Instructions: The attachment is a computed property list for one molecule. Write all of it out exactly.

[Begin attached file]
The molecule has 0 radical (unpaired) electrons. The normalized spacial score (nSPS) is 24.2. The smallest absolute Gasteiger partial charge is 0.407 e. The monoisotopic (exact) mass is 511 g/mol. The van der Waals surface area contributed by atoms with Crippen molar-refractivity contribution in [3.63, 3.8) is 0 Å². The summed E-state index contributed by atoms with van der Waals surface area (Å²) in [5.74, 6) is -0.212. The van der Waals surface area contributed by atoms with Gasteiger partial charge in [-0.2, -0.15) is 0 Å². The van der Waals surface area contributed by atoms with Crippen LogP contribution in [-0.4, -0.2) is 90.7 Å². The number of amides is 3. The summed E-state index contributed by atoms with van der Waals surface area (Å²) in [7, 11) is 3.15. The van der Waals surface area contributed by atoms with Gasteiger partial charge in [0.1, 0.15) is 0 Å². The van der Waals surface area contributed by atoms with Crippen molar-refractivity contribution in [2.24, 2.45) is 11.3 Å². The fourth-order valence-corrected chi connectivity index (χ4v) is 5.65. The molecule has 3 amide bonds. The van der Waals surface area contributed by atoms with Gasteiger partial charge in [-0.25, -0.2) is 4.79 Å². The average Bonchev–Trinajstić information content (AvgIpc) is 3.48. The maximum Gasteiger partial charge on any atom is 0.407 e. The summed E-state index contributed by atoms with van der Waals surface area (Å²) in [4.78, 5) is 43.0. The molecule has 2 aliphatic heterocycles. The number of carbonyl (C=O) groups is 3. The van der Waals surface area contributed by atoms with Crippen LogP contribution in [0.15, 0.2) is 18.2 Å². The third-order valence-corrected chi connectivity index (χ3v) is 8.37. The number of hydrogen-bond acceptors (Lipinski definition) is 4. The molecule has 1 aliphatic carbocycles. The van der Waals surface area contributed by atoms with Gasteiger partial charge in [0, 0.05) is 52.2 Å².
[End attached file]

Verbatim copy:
The molecule has 0 radical (unpaired) electrons. The normalized spacial score (nSPS) is 24.2. The smallest absolute Gasteiger partial charge is 0.407 e. The monoisotopic (exact) mass is 511 g/mol. The van der Waals surface area contributed by atoms with Crippen molar-refractivity contribution in [3.63, 3.8) is 0 Å². The summed E-state index contributed by atoms with van der Waals surface area (Å²) in [5.74, 6) is -0.212. The van der Waals surface area contributed by atoms with Gasteiger partial charge in [-0.2, -0.15) is 0 Å². The van der Waals surface area contributed by atoms with Crippen LogP contribution in [-0.4, -0.2) is 90.7 Å². The number of amides is 3. The summed E-state index contributed by atoms with van der Waals surface area (Å²) in [7, 11) is 3.15. The van der Waals surface area contributed by atoms with Gasteiger partial charge in [0.1, 0.15) is 0 Å². The van der Waals surface area contributed by atoms with Crippen molar-refractivity contribution in [2.24, 2.45) is 11.3 Å². The fourth-order valence-corrected chi connectivity index (χ4v) is 5.65. The molecule has 3 amide bonds. The van der Waals surface area contributed by atoms with Gasteiger partial charge in [-0.25, -0.2) is 4.79 Å². The average Bonchev–Trinajstić information content (AvgIpc) is 3.48. The maximum Gasteiger partial charge on any atom is 0.407 e. The summed E-state index contributed by atoms with van der Waals surface area (Å²) in [4.78, 5) is 43.0. The molecule has 2 aliphatic heterocycles. The number of carbonyl (C=O) groups is 3. The van der Waals surface area contributed by atoms with Crippen LogP contribution in [0.15, 0.2) is 18.2 Å². The third-order valence-corrected chi connectivity index (χ3v) is 8.37. The number of hydrogen-bond acceptors (Lipinski definition) is 4. The molecule has 1 aliphatic carbocycles. The van der Waals surface area contributed by atoms with Gasteiger partial charge in [0, 0.05) is 52.2 Å².